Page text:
Bangkok at odds over F1 race (video)

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F1 route bangkok
Approved Formula 1 race track in Bangkok. (Click to enlarge)

Residents of Thailand’s capital Bangkok are split over their municipality’s efforts to apply for a Formula 1 race to be held during the 2015 race season whose track would lead through the historical heart of the city with a population of 8.3-million.

A Grand Prix of Bangkok would see high-powered F1 cars thundering alongside historical sites such as the Grand Palace, one of Bangkok’s tourist hotspots, past the Democracy Monument and the Temple of the Emerald Buddha, the religio-political symbol of Thai society. The power of the cars would also most likely make beer bottles at restaurant tables in the nearby backpacker destination Khao San Road trembling.

While the 6-kilometer track has been approved by the Sports Authority of Thailand in April 2013, which said that “only a small group of residents would be affected by the proposed route,” many in Bangkok fear severe traffic disruptions as the race will block one of the central arteries of the city, Ratchadamnoen Avenue, and also the important river crossing of Rama VIII Bridge for several days.

Residents of 20 about communities along the track are angered about the routing and said that the race should be held on an existing racetrack outside the city, for example at the Bira Circuit, located a short distance from Pattaya, which is the only internationally certified racetrack in Thailand.

Other groups said that the race would cause environmental damage, in addition to loud noise, and vibrations could damage historical structures along the route.

The layout and the final plans for the race are still subject to a final sign-off by the government next month.

The Sports Authority of Thailand argued that a Formula 1 race in Bangkok would place the city and the whole country on the map of high-caliber international sports events and would benefit tourism and the economy, with millions of people worldwide watching the race on television. Main sponsors for the race would be Red Bull and Singha Beer.

If Thailand gets approval from Formula 1 authorities, it would become the third country in Southeast Asia to host an F1 event after Singapore and Malaysia.

Below driver Mark Webber’s Red Bull F1 showcar run on Ratchadamnoen Avenue in October 2010, the first such stunt in the country.

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Reading Time: 2 minutes

Approved Formula 1 race track in Bangkok. (Click to enlarge)

Residents of Thailand’s capital Bangkok are split over their municipality’s efforts to apply for a Formula 1 race to be held during the 2015 race season whose track would lead through the historical heart of the city with a population of 8.3-million.

Reading Time: 2 minutes

F1 route bangkok
Approved Formula 1 race track in Bangkok. (Click to enlarge)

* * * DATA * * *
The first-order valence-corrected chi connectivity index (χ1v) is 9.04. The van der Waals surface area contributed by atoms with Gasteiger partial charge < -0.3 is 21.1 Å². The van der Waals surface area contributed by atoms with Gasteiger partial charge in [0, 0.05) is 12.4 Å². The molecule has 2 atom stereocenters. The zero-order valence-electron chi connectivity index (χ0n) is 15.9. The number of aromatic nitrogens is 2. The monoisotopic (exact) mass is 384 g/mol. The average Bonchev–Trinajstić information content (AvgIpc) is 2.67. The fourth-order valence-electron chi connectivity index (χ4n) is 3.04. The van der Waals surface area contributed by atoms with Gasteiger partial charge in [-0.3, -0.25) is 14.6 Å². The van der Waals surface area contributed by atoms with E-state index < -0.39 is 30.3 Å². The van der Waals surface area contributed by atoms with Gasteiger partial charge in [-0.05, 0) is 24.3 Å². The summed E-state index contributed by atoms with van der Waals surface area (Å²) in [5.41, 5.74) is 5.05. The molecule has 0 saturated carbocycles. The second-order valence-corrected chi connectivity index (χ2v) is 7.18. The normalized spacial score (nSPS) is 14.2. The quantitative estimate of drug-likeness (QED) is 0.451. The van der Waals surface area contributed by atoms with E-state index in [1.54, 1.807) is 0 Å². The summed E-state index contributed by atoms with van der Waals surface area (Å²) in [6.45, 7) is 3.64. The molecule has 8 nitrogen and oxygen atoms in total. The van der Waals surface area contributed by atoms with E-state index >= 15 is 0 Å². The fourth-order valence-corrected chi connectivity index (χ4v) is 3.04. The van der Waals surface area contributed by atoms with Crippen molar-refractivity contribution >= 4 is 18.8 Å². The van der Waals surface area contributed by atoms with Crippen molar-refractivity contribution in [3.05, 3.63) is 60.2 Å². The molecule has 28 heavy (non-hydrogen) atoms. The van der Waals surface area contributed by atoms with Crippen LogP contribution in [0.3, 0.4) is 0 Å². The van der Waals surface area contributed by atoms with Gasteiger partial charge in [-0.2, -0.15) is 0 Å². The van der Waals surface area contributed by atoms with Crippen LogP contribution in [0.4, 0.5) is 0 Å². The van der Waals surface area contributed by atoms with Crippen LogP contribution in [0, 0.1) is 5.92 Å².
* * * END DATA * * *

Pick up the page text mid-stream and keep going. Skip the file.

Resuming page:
Residents of Thailand’s capital Bangkok are split over their municipality’s efforts to apply for a Formula 1 race to be held during the 2015 race season whose track would lead through the historical heart of the city with a population of 8.3-million.

A Grand Prix of Bangkok would see high-powered F1 cars thundering alongside historical sites such as the Grand Palace, one of Bangkok’s tourist hotspots, past the Democracy Monument and the Temple of the Emerald Buddha, the religio-political symbol of Thai society. The power of the cars would also most likely make beer bottles at restaurant tables in the nearby backpacker destination Khao San Road trembling.

While the 6-kilometer track has been approved by the Sports Authority of Thailand in April 2013, which said that “only a small group of residents would be affected by the proposed route,” many in Bangkok fear severe traffic disruptions as the race will block one of the central arteries of the city, Ratchadamnoen Avenue, and also the important river crossing of Rama VIII Bridge for several days.

Residents of 20 about communities along the track are angered about the routing and said that the race should be held on an existing racetrack outside the city, for example at the Bira Circuit, located a short distance from Pattaya, which is the only internationally certified racetrack in Thailand.

Other groups said that the race would cause environmental damage, in addition to loud noise, and vibrations could damage historical structures along the route.

The layout and the final plans for the race are still subject to a final sign-off by the government next month.

The Sports Authority of Thailand argued that a Formula 1 race in Bangkok would place the city and the whole country on the map of high-caliber international sports events and would benefit tourism and the economy, with millions of people worldwide watching the race on television. Main sponsors for the race would be Red Bull and Singha Beer.

If Thailand gets approval from Formula 1 authorities, it would become the third country in Southeast Asia to host an F1 event after Singapore and Malaysia.

Below driver Mark Webber’s Red Bull F1 showcar run on Ratchadamnoen Avenue in October 2010, the first such stunt in the country.

Do you like this post?
  • Fascinated
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